Faisal Kapadia also put forward statistical figures to back up his claim against the steep number of cases of violence against women. “There have been a total number of 9400 cases, just in 2020, of reported violence against women. These range from medium-scale to really high rates of violence. It of course is present in many ways, shapes, and forms. It is at times physical, sometimes emotional, social, psychological, financial, and even takes the form of cyber harassment,” he stated.

“What has the government of Pakistan done as far as the laws are concerned for violence against women? Domestic Violence Bill and the Protection and Prevention Bill were passed in 2012. It acknowledges that domestic violence is an offense. This enabled the victims to have access to courts and to file cases. They passed the Acid Control and Acid Prevention Act in 2010. This bill criminalizes the throwing of acid and the use of acid against women. The Protection Against Harassment Against Women at Workplaces was also a bill passed in 2010. The objective behind this law was to make a code of conduct for the workplace. It explained how women in workplaces must be treated and made essential for every organization to adhere to this code,” he explained.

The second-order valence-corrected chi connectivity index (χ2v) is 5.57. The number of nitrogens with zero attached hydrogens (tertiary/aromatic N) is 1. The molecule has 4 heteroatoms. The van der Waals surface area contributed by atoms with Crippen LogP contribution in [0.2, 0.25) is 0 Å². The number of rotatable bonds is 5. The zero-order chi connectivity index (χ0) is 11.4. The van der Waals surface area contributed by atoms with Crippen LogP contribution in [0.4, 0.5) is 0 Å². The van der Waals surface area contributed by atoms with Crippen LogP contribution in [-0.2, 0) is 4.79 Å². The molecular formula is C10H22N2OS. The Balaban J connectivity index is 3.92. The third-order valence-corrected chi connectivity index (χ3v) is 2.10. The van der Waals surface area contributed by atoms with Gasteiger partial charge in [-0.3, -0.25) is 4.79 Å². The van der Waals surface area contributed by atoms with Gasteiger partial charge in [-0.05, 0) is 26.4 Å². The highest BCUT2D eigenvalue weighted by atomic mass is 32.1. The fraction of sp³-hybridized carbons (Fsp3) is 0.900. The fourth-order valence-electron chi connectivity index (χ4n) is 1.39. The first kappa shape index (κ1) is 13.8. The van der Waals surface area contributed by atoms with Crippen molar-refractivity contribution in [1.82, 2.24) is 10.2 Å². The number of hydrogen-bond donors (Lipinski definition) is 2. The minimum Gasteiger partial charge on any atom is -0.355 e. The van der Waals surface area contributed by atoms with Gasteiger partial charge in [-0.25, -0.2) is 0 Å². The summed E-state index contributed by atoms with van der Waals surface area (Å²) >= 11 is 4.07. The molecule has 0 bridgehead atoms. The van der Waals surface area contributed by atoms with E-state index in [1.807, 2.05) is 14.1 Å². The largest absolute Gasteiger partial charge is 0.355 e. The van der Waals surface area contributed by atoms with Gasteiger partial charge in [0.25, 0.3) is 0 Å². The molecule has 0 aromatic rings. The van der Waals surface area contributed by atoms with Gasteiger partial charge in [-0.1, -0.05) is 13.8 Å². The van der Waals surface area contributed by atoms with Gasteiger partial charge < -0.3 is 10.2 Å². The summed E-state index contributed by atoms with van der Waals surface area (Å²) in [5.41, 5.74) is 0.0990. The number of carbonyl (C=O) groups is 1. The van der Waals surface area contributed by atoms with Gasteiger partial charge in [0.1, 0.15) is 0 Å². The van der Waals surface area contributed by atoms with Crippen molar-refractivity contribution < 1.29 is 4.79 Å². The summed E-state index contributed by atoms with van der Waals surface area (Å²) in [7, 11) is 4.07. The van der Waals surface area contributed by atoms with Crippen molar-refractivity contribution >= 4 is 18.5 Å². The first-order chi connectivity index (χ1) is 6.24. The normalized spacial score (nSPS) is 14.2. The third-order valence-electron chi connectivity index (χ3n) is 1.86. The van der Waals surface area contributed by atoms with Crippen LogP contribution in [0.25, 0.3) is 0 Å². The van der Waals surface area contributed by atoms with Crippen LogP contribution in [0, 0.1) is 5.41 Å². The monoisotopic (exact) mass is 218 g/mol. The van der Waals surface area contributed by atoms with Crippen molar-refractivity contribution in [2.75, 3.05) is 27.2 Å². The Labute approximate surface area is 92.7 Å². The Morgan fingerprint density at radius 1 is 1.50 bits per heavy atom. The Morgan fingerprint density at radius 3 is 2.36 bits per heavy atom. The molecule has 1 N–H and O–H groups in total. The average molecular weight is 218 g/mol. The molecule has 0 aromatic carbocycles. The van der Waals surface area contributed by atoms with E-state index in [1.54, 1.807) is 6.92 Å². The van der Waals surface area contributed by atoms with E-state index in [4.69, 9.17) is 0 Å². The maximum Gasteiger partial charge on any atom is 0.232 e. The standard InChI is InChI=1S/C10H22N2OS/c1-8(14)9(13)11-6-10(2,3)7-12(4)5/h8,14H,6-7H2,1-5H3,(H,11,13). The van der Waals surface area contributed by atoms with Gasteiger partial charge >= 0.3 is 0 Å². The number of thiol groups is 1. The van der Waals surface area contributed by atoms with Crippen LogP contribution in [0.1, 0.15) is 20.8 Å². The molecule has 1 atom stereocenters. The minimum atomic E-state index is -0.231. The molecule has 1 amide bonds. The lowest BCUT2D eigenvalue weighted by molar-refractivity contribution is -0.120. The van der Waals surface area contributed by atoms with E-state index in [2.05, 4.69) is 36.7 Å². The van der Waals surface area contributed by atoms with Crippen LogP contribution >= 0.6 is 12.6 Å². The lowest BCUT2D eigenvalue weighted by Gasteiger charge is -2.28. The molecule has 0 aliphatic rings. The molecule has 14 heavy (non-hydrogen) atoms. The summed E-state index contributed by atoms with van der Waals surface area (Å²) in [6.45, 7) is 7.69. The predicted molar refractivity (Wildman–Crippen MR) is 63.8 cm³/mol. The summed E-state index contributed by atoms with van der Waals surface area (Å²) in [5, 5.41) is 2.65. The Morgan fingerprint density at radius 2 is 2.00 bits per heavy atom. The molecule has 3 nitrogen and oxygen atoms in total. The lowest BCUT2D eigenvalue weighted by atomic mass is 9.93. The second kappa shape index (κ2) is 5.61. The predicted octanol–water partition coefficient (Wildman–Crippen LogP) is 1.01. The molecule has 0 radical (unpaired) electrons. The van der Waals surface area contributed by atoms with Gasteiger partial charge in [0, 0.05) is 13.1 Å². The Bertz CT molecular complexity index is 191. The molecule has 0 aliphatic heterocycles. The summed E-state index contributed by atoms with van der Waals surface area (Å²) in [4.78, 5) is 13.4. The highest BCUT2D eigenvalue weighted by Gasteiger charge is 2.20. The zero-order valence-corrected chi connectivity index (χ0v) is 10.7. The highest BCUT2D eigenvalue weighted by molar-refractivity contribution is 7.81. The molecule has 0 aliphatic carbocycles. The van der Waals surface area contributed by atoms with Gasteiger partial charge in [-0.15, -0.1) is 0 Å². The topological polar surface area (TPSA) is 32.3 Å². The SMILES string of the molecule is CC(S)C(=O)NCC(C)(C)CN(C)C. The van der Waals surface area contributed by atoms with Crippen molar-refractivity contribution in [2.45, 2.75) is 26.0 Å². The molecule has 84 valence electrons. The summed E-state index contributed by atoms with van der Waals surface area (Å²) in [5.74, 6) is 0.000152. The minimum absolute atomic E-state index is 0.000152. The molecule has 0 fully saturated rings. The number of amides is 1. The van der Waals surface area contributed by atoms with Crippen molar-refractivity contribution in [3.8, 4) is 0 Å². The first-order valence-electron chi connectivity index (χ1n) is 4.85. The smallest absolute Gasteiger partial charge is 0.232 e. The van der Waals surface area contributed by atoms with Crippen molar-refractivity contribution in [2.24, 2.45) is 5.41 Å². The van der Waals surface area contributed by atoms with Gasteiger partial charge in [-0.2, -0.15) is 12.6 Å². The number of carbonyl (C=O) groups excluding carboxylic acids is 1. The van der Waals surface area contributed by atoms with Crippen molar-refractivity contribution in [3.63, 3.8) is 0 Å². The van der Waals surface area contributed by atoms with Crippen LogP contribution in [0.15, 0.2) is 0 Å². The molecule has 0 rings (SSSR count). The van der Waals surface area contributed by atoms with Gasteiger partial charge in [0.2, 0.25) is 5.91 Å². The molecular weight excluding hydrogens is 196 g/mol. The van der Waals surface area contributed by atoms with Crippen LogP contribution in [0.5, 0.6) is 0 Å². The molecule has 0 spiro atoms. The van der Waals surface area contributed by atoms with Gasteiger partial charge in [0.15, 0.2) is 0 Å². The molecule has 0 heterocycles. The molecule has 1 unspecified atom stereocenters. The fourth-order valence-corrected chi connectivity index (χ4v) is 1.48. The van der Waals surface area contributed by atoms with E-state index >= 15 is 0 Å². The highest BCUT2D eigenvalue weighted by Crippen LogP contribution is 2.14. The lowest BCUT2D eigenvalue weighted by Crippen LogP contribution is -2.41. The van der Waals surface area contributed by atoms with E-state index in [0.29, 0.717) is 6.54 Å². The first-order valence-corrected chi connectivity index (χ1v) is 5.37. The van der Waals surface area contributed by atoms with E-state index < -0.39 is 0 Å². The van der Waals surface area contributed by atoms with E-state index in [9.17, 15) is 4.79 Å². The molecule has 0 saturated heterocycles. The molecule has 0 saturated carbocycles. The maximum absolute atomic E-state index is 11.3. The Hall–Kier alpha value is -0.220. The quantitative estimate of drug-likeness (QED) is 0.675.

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“Then we have the Prevention of Anti-Women Practices Act in 2011, Women in Distress And Detention Fund, Criminal Law Amendment Act from 2010, The National Commission for The Status of Women Act 2012,” he added. “These are all the laws that can help anybody file a case, and report any aggression that is taking place.”

He also mentioned the helpline put together by the Ministry of Human Rights i.e., 1099. “They can refer you to legal counselors as well, and offer aid. It is also an app, which can be download on both iPhones as well as Androids. In this, you have a discreet messaging service as well. In case you are in a harmful situation you can use the app to message the authorities explaining what is happening around you.”

Kapadia also pointed out the centers that exist to assist survivors of abuse. “They offer legal aid and lawyers, for free. One such great example is the Violence Against Women Centre in Multan. It offers mediation, rehabilitation. There are psychologists there, there are mediation officers there and there is a woman police station as well, alongside medical services. They have a pool of lawyers with security and protection ensured for people who report.”